Guy Benson

Did you hear that?  That's the sound of America breathing a collective sigh of relief over this news.  The dream endures (via Hot Air's Green Room):
 

Newt and Callista Gingrich's book-signing tour swung through Naples on Sunday and might one day again morph into another turn down the campaign trail. The former Republican presidential candidate and House Speaker said he has not ruled out running for president in 2016 — but first the GOP must take on a "very serious analysis" of what went wrong in 2012, Gingrich said. "I have no idea at this stage," Gingrich said, referring to another run for the White House.  


If you followed our 2012 GOP primary coverage, you'll likely recall that my coverage of Speaker Gingrich was...unsparing at times.  Newt certainly had his moments during the campaign, but if he's truly interested in a "very serious analysis" of how the Republican Party must "modernize and adapt," he'd slam the door shut on his own presidential ambitions.  I mean, he'll be 73 by the time 2016 rolls around -- to say nothing of his own reputation, or the glaring need for a new blood in the GOP.  One of the party's post-destruction silver linings is its deep bench of fresh talent; the sooner this new generation of Republicans becomes the face of the party moving forward, the better.  That commentary is in no way intended to demean or diminish the accomplishments or legacies of old guard conservatives; our moment in history simply requires a new breed of conservative leadership.  This reality isn't limited to just Newt, either.  Frankly, I don't think any of the 2012 Republican candidates for president should run again next time.  Another small positive morsel amidst the 2012 devastation is that Team Red finally won't get stuck with their "next guy in line" tendency in 2016...if only because an obvious heir apparent doesn't exist this time around.  So let's start from scratch, personnel-wise, with an entirely fresh field.   Who might populate that field?  I'd personally prefer to adopt a "too soon" mentality on that question and let it lie for awhile; the calendar still reads 2012, after all.  But apparently there are harder-core politicos than I floating around out there, so the buzzfest is already well underway.  Before we play the '16 name-check game (ugh), the '12 recriminations are still playing themselves out.  To wit, a top Romney adviser has blasted fellow Republicans for tossing their erstwhile nominee under the bus following his electoral defeat:
 

“The Friday night before the election, we were in Cincinnati for this huge rally … Tens of thousands of people, you could feel the energy, a hundred top-tier Romney surrogates were at the event. I’m backstage with some of them, I won’t mention their names, but they’re talking about Romney like he’s Reagan. ‘His debate performances were the best performances of any Republican nominee in presidential history. He’s iconic.’ They were talking about him because they believed he was going to win in four or five days. And in fact, some of them were already talking to our transition to position themselves for a Romney cabinet.” “I won’t say who they are,” Senor said. “They know who they are. They were on television, it was unbelievable, it was five, six days later, absolutely eviscerating him.”  


Politics is a brutal game generally played by brutal people, where a guy like Mitt Romney can go from historic icon to hapless scapegoat, literally overnight.  Romney didn't help himself by offering ham-handed, alienating "takers vs. makers" excuses in the wake of his loss, of course -- comments that led to appropriate and thoughtful criticism/distancing from an array of GOP up-and-comers.  Speaking of whom, let's revisit to those swirling rumors and conjecture.  The power of the never-ending, horse-race-driven news cycle compels me.  Does Jeb Bush count as an emerging leader of the new conservative vanguard?  Color Allahpundit understandably dubious, but he's being discussed along with the longer list of usual suspects. Meanwhile, Right Wing News has posted the results of their first 2016 conservative blogger straw poll, which asks respondents (of which I was not one) to pick the candidate they'd like to see as the GOP nominee four years from now.  The first batch of results:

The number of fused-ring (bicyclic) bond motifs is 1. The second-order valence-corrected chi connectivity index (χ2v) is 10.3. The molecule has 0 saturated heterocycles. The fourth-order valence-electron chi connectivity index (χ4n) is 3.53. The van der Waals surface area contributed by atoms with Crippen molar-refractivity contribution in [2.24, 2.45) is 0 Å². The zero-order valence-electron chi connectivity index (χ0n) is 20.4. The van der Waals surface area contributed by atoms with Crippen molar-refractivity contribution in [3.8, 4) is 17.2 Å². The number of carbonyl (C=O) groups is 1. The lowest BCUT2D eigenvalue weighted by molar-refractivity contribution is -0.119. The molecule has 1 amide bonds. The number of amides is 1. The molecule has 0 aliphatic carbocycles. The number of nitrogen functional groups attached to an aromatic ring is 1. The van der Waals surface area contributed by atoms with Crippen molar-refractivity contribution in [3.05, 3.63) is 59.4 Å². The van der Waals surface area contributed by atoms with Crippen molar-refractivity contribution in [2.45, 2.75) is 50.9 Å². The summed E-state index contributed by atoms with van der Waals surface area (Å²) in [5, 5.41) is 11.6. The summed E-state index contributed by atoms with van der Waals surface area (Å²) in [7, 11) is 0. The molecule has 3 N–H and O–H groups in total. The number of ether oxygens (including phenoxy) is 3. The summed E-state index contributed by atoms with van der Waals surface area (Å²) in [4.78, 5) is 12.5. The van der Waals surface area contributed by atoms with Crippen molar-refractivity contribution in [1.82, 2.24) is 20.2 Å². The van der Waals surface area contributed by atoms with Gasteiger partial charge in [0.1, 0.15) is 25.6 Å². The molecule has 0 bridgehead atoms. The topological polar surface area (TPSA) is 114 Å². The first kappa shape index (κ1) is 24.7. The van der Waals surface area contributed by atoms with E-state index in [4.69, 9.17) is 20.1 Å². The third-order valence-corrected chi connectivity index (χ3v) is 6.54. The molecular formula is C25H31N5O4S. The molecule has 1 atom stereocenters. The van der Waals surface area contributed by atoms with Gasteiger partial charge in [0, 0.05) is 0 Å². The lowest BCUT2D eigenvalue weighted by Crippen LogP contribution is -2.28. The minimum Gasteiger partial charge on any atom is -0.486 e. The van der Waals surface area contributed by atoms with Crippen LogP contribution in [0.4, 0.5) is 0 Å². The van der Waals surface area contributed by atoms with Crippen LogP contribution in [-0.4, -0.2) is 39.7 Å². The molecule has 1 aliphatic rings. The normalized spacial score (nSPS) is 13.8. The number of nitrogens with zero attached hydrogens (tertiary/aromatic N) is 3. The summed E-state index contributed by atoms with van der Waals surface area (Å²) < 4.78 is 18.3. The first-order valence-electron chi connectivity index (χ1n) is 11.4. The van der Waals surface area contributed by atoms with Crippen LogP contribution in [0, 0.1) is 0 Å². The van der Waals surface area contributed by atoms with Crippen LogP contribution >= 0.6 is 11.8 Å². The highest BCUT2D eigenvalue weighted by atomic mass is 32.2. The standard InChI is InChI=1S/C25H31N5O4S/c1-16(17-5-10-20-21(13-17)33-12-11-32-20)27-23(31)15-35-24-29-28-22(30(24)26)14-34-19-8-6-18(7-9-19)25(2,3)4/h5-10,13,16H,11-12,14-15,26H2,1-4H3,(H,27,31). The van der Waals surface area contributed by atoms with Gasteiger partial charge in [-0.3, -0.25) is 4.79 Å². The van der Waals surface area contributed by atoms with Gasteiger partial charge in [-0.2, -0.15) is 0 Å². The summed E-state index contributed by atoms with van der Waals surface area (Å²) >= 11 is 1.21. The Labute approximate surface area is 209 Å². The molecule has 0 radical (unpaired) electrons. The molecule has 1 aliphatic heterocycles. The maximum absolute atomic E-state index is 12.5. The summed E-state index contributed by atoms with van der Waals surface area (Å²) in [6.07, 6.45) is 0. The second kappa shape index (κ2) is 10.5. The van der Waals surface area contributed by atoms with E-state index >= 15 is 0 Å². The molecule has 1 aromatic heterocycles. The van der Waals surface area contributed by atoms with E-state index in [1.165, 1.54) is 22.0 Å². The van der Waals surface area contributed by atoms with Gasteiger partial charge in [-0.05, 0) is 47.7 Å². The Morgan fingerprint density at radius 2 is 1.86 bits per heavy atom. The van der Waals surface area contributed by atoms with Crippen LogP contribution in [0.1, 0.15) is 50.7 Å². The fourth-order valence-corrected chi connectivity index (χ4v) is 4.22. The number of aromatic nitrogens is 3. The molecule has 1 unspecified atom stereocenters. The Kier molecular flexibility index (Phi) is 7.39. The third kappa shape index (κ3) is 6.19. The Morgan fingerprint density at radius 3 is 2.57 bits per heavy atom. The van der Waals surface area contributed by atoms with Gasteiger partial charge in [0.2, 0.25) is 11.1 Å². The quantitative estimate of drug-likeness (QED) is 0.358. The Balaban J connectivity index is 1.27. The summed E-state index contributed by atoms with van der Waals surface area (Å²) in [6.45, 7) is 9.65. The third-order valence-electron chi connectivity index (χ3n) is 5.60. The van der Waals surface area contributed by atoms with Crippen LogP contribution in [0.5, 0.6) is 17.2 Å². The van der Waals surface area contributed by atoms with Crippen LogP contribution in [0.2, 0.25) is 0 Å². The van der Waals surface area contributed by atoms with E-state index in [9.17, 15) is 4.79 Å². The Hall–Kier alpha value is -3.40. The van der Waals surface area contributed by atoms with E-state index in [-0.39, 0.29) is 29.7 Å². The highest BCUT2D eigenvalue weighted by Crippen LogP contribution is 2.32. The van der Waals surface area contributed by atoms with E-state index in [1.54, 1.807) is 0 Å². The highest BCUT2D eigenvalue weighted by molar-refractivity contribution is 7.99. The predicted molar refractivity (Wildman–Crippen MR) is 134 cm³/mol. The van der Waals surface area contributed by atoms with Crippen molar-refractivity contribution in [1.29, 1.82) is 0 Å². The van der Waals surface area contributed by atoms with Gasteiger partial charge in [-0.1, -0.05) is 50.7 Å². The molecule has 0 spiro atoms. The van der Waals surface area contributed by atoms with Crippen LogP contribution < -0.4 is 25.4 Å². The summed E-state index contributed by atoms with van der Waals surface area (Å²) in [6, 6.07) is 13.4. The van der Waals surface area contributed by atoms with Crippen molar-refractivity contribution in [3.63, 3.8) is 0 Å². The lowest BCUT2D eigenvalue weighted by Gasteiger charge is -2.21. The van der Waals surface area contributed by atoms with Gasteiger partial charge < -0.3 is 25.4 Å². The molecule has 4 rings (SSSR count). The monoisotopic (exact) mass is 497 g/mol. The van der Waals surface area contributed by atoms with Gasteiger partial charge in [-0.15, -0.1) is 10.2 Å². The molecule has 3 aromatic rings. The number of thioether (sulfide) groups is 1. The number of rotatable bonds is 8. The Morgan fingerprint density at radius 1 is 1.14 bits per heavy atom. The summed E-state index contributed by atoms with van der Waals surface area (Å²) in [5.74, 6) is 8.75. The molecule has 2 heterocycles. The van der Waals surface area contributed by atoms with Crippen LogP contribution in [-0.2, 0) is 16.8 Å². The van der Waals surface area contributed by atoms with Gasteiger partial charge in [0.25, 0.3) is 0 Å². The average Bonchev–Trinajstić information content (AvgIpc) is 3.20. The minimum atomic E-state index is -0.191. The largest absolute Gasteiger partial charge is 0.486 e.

1) Marco Rubio (FL Senator) 20.5% (16 votes)
2) Rand Paul (KY Senator) 14.1% (11 votes)
3) Scott Walker (WI Governor) 11.5% (9 votes)
4) Bobby Jindal (LA Gov) 9% (7 votes)
4) Paul Ryan (WI Congressman. VP candidate) 9% (7 votes)
6) Jeb Bush (Former Fl Governor) 6.4% (5 votes)
6) Sarah Palin (Former AL Governor. VP candidate) 6.4% (5 votes)
8) Mike Pence (IN Governor) 5.1% (4 votes)
9) Susana Martinez (NM Governor) 3.8% (3 votes)
10) Chris Christie (NJ Governor) 2.6% (2 votes)
11) Ted Cruz (TX Senator) 2.6% (2 votes)
12) Rick Perry (TX Governor) 1.3% (1 votes)
12) Mike Huckabee (Former AK Governor) 1.3% (1 votes)
12) Mitch Daniels (Former IN Governor) 1.3% (1 votes)
12) Condi Rice (Former Secretary of State) 1.3% (1 votes) 12) Rick Santorum (Former PA Senator) 1.3% (1 votes)
12) Nikki Haley (SC Gov) 1.3% (1 votes)
12) Bob McDonnell (VA Governor) 1.3% (1 votes)
19) Jan Brewer, Eric Cantor, Rob Portman, Brian Sandoval (0 votes)  


There's more fodder at the link, but I flat-out don't have the energy to fire up the 2016 machine just yet.  Sorry.  Instead, I'll leave you with some poignant images of Mitt Romney and his family vacationing at Disneyland and trying to enjoy Thanksgiving in the aftermath of November 6th's painfully unexpected electoral rejection:
 


So close to being president-elect, and yet so far.  How does one come down from getting that tantalizingly close to earning the ultimate brass ring, but falling short?  


Guy Benson

Guy Benson is Townhall.com's Senior Political Editor. Follow him on Twitter @guypbenson.

Author Photo credit: Jensen Sutta Photography